Cell plasticity in brain disease and repair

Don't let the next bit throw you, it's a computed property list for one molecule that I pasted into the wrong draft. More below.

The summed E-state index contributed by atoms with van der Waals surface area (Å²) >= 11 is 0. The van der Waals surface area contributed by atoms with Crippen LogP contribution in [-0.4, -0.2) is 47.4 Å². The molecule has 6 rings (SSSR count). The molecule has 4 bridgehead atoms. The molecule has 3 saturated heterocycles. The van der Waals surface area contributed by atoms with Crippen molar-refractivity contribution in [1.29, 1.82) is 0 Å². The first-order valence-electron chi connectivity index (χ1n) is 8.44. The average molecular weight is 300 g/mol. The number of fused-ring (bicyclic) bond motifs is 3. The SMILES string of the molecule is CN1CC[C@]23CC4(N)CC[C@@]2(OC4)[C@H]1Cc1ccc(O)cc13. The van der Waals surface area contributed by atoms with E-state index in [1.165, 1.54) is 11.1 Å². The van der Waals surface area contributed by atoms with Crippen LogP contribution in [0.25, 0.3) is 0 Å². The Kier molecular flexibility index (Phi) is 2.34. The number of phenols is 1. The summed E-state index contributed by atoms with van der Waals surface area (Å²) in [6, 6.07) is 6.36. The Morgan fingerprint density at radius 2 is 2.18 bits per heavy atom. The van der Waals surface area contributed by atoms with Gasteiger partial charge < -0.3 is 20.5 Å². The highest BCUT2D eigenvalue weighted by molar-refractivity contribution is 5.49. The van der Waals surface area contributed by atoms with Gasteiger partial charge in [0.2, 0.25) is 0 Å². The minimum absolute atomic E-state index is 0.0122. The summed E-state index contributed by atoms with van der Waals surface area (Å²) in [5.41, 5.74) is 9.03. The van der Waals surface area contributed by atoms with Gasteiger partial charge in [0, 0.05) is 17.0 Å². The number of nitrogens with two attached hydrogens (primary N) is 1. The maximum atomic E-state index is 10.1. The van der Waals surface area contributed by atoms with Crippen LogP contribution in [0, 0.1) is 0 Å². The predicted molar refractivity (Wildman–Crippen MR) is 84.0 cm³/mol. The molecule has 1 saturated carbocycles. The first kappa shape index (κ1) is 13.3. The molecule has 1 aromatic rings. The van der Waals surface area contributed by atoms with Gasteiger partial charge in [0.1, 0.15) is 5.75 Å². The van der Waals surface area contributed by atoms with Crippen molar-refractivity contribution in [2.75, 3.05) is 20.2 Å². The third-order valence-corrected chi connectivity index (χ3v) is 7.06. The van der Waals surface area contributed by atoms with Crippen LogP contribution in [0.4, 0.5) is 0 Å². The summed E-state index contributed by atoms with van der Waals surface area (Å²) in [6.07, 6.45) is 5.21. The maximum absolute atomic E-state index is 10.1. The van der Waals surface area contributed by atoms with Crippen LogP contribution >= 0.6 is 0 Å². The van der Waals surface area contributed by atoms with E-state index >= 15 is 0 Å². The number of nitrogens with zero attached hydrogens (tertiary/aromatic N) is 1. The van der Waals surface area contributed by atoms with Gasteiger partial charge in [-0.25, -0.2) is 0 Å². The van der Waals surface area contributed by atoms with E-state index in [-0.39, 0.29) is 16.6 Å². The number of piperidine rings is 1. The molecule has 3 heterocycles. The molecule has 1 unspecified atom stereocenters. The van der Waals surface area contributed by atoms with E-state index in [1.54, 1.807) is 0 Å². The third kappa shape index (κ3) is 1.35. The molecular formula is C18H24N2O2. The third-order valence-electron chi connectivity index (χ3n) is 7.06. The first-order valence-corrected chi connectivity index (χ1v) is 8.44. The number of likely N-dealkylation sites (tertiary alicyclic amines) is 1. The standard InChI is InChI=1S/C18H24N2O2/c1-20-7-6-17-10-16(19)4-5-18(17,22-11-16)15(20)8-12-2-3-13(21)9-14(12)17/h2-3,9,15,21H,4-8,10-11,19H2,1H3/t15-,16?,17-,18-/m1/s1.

Our program aims to better understand how cell plasticity, a property by which cells change their phenotype, contributes to different forms of disease, but also how it could be exploited to revert them. Cell plasticity allows to respond to physiological and pathological stimuli, compensate for gene defects and losses, and induce repair, immunomodulation and cell survival. However, cell plasticity can also promote hyperproliferative and degenerative processes that induce diseases such as cancer, fibrosis and neurodegeneration. Therefore, a better understanding of how phenotypic plasticity is regulated, leading to disease progression or regeneration, is crucial to identify better therapeutic strategies for these devastating diseases. We leverage our combined expertise in cell plasticity to understand how it operates in diseases whose prevalence increases with ageing, including cancer and neurodegenerative diseases. The ultimate goal of this joint effort is to propose new therapeutic strategies to treat cancer and promote regeneration in the nervous system.